Hongshi was barred from entering the Forbidden City, but unlike Yunsi, he was not imprisoned. He was instead placed under the custodianship of his uncle, the imperial prince Yuntao, 12th son of the Kangxi Emperor.[1] After his banishment, Hongshi did not show any remorse. In April 1726, the Yongzheng Emperor, deeply angered at his son's refusal to repent, ordered Hongshi's name removed from the yudie (玉牒; i.e., the imperial clan genealogy book), a symbolic gesture that formally marked Hongshi's expulsion from the Aisin Gioro clan, and, by extension, the renunciation of their father-son relationship.[2]

Death and rehabilitation[edit]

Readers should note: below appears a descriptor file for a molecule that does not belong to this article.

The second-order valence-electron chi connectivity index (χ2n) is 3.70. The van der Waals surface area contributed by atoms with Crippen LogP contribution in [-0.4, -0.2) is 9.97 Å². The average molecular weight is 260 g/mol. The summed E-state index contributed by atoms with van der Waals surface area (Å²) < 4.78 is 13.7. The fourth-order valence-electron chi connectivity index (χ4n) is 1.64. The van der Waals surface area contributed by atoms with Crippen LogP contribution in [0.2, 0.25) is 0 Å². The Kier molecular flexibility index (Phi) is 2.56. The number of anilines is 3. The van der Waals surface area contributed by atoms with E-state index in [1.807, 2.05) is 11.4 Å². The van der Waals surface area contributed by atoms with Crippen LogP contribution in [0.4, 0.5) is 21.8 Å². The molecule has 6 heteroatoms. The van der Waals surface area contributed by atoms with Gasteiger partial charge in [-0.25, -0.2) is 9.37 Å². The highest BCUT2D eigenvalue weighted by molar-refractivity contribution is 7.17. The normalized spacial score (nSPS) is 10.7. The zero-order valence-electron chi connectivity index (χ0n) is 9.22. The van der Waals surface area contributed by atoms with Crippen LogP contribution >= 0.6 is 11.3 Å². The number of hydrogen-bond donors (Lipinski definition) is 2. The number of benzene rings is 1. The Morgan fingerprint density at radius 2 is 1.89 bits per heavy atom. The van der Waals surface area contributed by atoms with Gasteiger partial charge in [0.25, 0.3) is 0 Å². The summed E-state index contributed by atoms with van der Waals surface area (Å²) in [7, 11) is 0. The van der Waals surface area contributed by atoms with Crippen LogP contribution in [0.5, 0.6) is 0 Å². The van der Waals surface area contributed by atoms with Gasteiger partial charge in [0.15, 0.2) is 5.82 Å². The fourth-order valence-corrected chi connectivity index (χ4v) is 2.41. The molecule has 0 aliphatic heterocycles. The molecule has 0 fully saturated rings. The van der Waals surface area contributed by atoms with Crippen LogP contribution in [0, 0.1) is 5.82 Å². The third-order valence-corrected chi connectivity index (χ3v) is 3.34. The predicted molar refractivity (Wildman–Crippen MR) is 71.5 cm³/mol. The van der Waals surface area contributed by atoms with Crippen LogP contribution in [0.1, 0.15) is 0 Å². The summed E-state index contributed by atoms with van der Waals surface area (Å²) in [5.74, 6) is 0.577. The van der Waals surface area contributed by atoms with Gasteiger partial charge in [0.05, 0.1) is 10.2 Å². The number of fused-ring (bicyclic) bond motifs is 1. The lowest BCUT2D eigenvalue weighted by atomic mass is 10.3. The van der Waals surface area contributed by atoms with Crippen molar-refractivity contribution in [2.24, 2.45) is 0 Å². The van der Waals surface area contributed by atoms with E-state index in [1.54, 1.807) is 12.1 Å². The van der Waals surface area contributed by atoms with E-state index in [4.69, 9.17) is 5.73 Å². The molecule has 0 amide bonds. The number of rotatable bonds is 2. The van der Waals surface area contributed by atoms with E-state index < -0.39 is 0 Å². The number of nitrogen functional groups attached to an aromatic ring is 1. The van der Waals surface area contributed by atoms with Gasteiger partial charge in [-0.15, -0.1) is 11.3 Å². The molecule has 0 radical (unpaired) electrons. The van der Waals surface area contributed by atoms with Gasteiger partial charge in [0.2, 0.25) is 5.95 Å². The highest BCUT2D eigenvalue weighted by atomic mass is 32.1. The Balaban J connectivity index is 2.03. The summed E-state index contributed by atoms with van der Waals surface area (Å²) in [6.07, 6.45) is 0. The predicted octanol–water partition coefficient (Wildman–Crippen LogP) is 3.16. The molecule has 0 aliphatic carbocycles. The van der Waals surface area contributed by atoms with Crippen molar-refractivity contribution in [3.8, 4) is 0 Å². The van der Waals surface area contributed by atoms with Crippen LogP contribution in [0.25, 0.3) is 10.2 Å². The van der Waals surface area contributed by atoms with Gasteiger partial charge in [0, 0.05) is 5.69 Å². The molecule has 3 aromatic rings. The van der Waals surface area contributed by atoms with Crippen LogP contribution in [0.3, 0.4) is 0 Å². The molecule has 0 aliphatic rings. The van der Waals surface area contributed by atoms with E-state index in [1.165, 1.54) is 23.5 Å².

Hongshi died on September 20, 1727, aged 23, in the fifth year of his father's reign. There is no authoritative account of the circumstances of his death. Some historians believe that the Yongzheng Emperor ordered Hongshi to commit suicide in order to eliminate him as a rival to his more favored brother, Hongli. Qing dynasty researcher Tang Bangzhi (唐邦治), in his 1923 book Qing Huangshi Sipu (清皇室四谱), includes a passage that seems to suggest Hongshi died on the same day he was expelled from the imperial clan, but did not elaborate further. This passage, which is not consistent with the official Draft History of Qing, led later historians to speculate about the reasons of Hongshi's death. They postulated that the Yongzheng Emperor, in recalling his own bitter struggle against his brothers over the succession to the throne, as well as his brothers' continued attempts to sabotage his rule during his reign, wanted to avoid a repeat of the same situation for his own successor. This theory, while widely circulated, was never conclusively proven. Hongshi, unlike his uncles, was never well-established politically in his own right – he neither participated in military campaigns nor undertook any significant assignments during his father's reign.[1]